There is no other word – not even the Church’s word – which can sit beside the Word of God as its equal. And there is no other wisdom – not even the best wisdom of this world – that can sit above the Word of God as its interpreter. Instead, we are recipients of the Word of God which is breathed out to us by God, concretely, in the Holy Scriptures. Scripture is God’s music which causes His truly believing people to live and dance according to its own beat.
It is Scripture alone which bears God’s authority – because nothing else is said to be God’s Word, breathed out by God, in the way Scripture is said to be – and, therefore, it is that Church, those believing people, whose walk and belief are driven by Scripture, which are the true Church of God, wherever they may be found.
Who calls the tune? Scripture alone and Scripture itself is God’s melody, and it dances us.
What does this mean for you? Ask yourself: How strong has the world’s tune and melody become on your mind? How often does your political party or favorite radio commentator call the beat for you? Or, on the other hand, how many of you are hoping your Church would “get with the times”?
In the Reformation, the big voice which was set up over the authority of God’s voice in Scripture was the voice of the Bishop of Rome, the Pope. His voice called the final tune. And that’s still true today – in some ways even more so than it was then.
But you don’t live under the authority of the Pope in Rome. And your church life and beliefs aren’t carried out under his thumb anymore. We might, therefore, be wise to have much greater concern for the powerful voices in this world which do, so often, gain the upper hand.
Back then it was the Pope. Today, politics is the closest thing the world has to a religion. The written party platforms of the Republican and Democrat parties have become the scriptures – even, maybe, in many of your hearts and minds. Do your politics determine how you think, how you feel, how you treat your neighbor? And do you even get God’s name involved?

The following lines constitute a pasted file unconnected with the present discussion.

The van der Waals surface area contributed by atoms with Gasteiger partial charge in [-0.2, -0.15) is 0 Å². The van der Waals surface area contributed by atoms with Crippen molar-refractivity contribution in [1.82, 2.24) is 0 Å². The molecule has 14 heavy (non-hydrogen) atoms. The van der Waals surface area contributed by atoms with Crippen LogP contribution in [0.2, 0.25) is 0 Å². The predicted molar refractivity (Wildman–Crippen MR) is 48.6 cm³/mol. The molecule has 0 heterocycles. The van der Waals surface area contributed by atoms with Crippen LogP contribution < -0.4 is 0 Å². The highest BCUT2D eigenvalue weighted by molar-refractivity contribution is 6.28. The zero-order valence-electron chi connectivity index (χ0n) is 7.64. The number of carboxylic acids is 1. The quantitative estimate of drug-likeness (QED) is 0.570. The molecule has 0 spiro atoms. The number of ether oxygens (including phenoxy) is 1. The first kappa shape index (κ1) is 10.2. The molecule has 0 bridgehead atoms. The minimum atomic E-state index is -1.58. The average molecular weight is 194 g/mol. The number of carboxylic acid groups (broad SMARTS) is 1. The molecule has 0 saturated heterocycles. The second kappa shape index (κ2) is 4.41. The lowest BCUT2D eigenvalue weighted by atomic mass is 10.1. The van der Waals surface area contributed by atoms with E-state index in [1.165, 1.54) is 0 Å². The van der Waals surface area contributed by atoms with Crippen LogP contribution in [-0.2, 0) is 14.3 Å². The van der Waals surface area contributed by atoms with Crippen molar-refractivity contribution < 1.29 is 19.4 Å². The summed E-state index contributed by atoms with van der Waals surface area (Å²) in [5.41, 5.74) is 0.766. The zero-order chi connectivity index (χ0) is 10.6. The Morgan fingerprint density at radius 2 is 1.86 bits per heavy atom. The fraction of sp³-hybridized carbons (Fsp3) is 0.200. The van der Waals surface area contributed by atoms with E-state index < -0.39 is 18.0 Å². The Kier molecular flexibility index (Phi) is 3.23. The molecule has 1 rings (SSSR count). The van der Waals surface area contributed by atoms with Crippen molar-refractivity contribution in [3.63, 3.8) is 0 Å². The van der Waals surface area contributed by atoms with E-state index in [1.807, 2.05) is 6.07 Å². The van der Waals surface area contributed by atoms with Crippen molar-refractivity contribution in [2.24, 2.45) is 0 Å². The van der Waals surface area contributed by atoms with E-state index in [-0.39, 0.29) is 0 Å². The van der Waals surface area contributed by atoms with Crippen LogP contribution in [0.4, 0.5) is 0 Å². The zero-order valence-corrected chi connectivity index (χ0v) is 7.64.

On Reformation Sunday, we are wise to remember that Scripture alone holds the rightful place of shaping, forming, and growing-up the heart and the beliefs of the child of God and of the Church. Not the Left; not the Right; but God from above through His Word shapes God’s children.
However, for each of us, in every generation, the biggest Pope is ourselves. Our own opinions. Our own desires. We each make it our place to tell the Lord to dance our way. Of this we each need to repent. And we each need and have forgiveness.
Forgiven in Christ. God’s Word to you – the central word of all Scripture – is that God forgives you all your sins for Christ’s sake. That Jesus, His Son, has carried to the cross the sins of tax-collectors and prostitutes, of sinners and idolators, of grumblers, the sins of tune-callers, and the sins of those who have too often sought to dance by the world’s melody – that Jesus, God’s Son, has carried all this sin of yours to the cross and that He Himself has died for sin in your place - this is the whole song of Scripture. God’s central and final word in all Scripture is, “You are forgiven.”
All of Scripture sings to us this tune: “the righteousness of God – not by works, but – through faith in Jesus Christ for all who believe.” [Romans 3:21-25] “For there is no distinction: for all have sinned and fall short of the glory of God, and are justified (counted right with God) by his grace as a gift, through the redemption (the price-paying sacrifice) that is in Christ Jesus, whom God put forward as a propitiation (as the atoning-sacrifice which appeases God’s wrath) by his blood, to be received by faith.”
Christ’s death and resurrection is the song of Scripture. It counts the sinner righteous on account of what Jesus did. And Scripture even begins to make the sinner walk and dance righteous, renewing us in the spirit of our mind, conforming and shaping us according to the law of Christ and in His image.
Forgiven and the beginning of a godly life – this is the gift of God. Living in ‘this generation’, let’s repent daily of our attempts at calling the tune for God and of our sin of listening so much to this world’s voice. Let’s be Lutherans and let Scripture alone, God’s own Word, be our tune and beat. Amen.